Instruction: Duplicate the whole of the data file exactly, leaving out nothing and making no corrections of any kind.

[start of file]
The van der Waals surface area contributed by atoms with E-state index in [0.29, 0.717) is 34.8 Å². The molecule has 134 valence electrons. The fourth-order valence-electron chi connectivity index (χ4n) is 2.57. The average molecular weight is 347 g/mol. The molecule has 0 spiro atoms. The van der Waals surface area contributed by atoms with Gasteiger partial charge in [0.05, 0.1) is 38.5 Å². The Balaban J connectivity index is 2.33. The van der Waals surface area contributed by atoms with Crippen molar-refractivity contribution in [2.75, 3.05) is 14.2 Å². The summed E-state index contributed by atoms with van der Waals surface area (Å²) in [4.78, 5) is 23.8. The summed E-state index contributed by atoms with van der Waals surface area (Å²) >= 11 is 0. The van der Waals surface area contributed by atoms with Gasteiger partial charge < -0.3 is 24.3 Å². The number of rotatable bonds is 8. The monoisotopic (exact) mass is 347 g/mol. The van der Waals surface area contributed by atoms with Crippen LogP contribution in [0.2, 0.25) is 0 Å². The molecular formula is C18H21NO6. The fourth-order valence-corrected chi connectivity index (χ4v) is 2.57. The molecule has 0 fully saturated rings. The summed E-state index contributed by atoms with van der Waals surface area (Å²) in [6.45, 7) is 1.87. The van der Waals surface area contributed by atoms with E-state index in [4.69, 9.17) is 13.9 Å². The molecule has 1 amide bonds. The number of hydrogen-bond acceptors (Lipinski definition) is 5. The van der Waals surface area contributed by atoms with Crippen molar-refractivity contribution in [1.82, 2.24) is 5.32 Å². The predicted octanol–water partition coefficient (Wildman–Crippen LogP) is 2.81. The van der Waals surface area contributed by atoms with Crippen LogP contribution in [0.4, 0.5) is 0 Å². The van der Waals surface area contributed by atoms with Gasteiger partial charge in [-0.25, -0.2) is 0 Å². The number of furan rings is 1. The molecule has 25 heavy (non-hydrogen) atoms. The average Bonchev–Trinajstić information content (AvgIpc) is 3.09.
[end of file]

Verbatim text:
The van der Waals surface area contributed by atoms with E-state index in [0.29, 0.717) is 34.8 Å². The molecule has 134 valence electrons. The fourth-order valence-electron chi connectivity index (χ4n) is 2.57. The average molecular weight is 347 g/mol. The molecule has 0 spiro atoms. The van der Waals surface area contributed by atoms with Gasteiger partial charge in [0.05, 0.1) is 38.5 Å². The Balaban J connectivity index is 2.33. The van der Waals surface area contributed by atoms with Crippen molar-refractivity contribution in [2.75, 3.05) is 14.2 Å². The summed E-state index contributed by atoms with van der Waals surface area (Å²) in [4.78, 5) is 23.8. The summed E-state index contributed by atoms with van der Waals surface area (Å²) >= 11 is 0. The van der Waals surface area contributed by atoms with Gasteiger partial charge < -0.3 is 24.3 Å². The number of rotatable bonds is 8. The monoisotopic (exact) mass is 347 g/mol. The van der Waals surface area contributed by atoms with Crippen LogP contribution in [0.2, 0.25) is 0 Å². The molecular formula is C18H21NO6. The fourth-order valence-corrected chi connectivity index (χ4v) is 2.57. The molecule has 0 fully saturated rings. The summed E-state index contributed by atoms with van der Waals surface area (Å²) in [6.45, 7) is 1.87. The van der Waals surface area contributed by atoms with E-state index in [4.69, 9.17) is 13.9 Å². The molecule has 1 amide bonds. The number of hydrogen-bond acceptors (Lipinski definition) is 5. The van der Waals surface area contributed by atoms with Crippen molar-refractivity contribution in [1.82, 2.24) is 5.32 Å². The predicted octanol–water partition coefficient (Wildman–Crippen LogP) is 2.81. The van der Waals surface area contributed by atoms with Crippen LogP contribution in [0.4, 0.5) is 0 Å². The van der Waals surface area contributed by atoms with Gasteiger partial charge in [-0.25, -0.2) is 0 Å². The number of furan rings is 1. The molecule has 25 heavy (non-hydrogen) atoms. The average Bonchev–Trinajstić information content (AvgIpc) is 3.09.